Video | Agriculture | Confidence | Economy | Energy | Employment | Finance | Media | Property | RBNZ | Science | SOEs | Tax | Technology | Telecoms | Tourism | Transport | Search

 


Goodman Fielder board agrees to slimmed down offer

Goodman Fielder board agrees to slimmed down offer from Wilmar, First Pacific

By Jonathan Underhill

July 2 (BusinessDesk) - Goodman Fielder's directors have given support to a reduced takeover proposal from Singapore-based Wilmar International and Hong Kong-listed investment firm First Pacific Co, who lowered their price by about 3.6 percent after scrutinising the food maker's accounts.

Wilmar and First Pacific are now offering 67.5 Australian cents a share via a scheme of arrangement for 100 percent of Goodman Fielder, down from the 70 cent level Goodman's board unanimously supported in May. At the same time, Goodman quantified an impairment charge of A$300 million to A$400 million for the year ended June 30, largely against its Australian and New Zealand baking business. The company said it would remain within its lending covenants after the charge.

The scheme "provides an opportunity to further leverage our strong consumer food brands in Australia and New Zealand to grow our business across the Asian region," chairman Steve Gregg said in a statement.

A scheme of arrangement means Wilmar, the world's largest palm oil processor, and First Pacific need approval from the majority of shareholders who vote at a special meeting likely to be held in November, and at least 75 percent of total shares voted. That's a lower threshold than an outright takeover, where a bidder would need to get to 90 percent acceptance before they could compulsorily acquire the rest of the stock.

Goodman must now appoint an independent adviser to assess whether the scheme is fair, and that report will be included in a scheme booklet to be released in September, it said.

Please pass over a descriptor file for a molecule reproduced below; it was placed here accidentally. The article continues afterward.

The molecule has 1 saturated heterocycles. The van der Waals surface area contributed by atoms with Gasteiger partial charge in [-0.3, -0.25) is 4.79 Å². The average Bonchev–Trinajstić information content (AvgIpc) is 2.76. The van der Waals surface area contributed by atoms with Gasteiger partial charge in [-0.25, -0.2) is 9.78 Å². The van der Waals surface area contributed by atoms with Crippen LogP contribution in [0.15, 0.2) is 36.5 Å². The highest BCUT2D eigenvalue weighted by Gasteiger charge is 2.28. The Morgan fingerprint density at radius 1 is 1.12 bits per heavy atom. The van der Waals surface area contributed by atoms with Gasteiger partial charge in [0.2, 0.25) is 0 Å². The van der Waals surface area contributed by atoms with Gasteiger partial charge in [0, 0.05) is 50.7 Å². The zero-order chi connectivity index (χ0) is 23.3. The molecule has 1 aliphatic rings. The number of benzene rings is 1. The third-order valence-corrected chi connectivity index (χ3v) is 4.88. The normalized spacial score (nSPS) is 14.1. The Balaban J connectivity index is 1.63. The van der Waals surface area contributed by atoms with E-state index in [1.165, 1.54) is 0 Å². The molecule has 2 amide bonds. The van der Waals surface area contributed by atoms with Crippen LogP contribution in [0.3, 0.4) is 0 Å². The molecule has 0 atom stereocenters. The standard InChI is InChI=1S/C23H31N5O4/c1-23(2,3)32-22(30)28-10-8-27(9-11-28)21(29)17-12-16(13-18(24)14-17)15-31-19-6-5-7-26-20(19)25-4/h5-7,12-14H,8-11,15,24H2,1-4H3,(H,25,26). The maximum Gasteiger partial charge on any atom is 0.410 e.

Under the scheme, Goodman will pay a final dividend of 1 Australian cent a share for 2014. Goodman shares last traded at 68 Australian cents on the ASX before being halted for today's announcement. The trading halt has since been lifted.

The shares soared on April 28, when the Asian entities initially offered 65 Australian cents, having tumbled by as much at the start of the month when Goodman cut its guidance. Goodman’s board knocked back that earlier offer as opportunistic and materially undervaluing the company.

Wilmar bought a 10 percent stake in Goodman in 2012, and registered interest in the food ingredients maker’s assets which were up for sale at the time.

The maker of household brands including Vogel’s bread, Meadowfresh milk and yoghurt, and Meadowlea butter and margarine has been cost cutting, restructuring and divesting over the past three years, to focus on its core brands and reduce debt.

(BusinessDesk)

© Scoop Media

 
 
 
 
 
Business Headlines | Sci-Tech Headlines

 

Half Empty: Fonterra's 2017 Opening Forecast Below Expectations

Fonterra Cooperative Group raised its forecast farmgate milk payout for next season by less than expected as the world's largest dairy exporter predicts lower prices will crimp production and supply will pick up. The New Zealand dollar fell. More>>

ALSO:

Pest Control: Mouse Blitz Team Leaves For Antipodes

The Million Dollar Mouse project to rid Antipodes Island of mice is underway with the departure of a rodent eradication team to the remote nature reserve and World Heritage Area. More>>

Gongs Got: Canon Media Awards & NZ Radio Awards Happen

Radio NZ: RNZ website The Wireless, which is co-funded by NZ On Air, was named best website, while Toby Manhire and Toby Morris won the best opinion general writing section for their weekly column on rnz.co.nz and Tess McClure won the best junior feature writer section. More>>

ALSO:

Pre-Budget: Debt Focus Risks Losing Opportunity To Stoke Economy

The Treasury is likely to upgrade its forecasts for economic growth in Budget 2016 next week but Finance Minister Bill English has already signalled that more of his focus is on debt repayment than on fiscal stimulus or tax cuts... More>>

ALSO:

Fulton Hogan's Heroes: Managing Director Nick Miller Resigns

Fulton Hogan managing director Nick Miller will leave the privately owned construction company after seven years in charge. The Dunedin-based company has kicked off a search for a replacement, and Miller will stay on at the helm until March next year, or until a successor has been appointed and a transition period completed. More>>

ALSO:

Gordon Campbell: On Electricity, Executions, And Bob Dylan

The Electricity Authority has unveiled the final version of its pricing plan for electricity transmission. This will change the way transmission prices (which comprise about 10% of the average power bill) are computed, and will add hundreds of dollars a year to power bills for many ordinary consumers. More>>

ALSO:

Half Empty: Fonterra NZ, Australia Milk Collection Drops In Season

Fonterra Cooperative Group says milk collection is down in New Zealand and Australia, its two largest markets, in the first 11 months of the season during a period of weak dairy prices. More>>

ALSO:

Get More From Scoop

 
 
 
 
 
 
 
 
 
Business
Search Scoop  
 
 
Powered by Vodafone
NZ independent news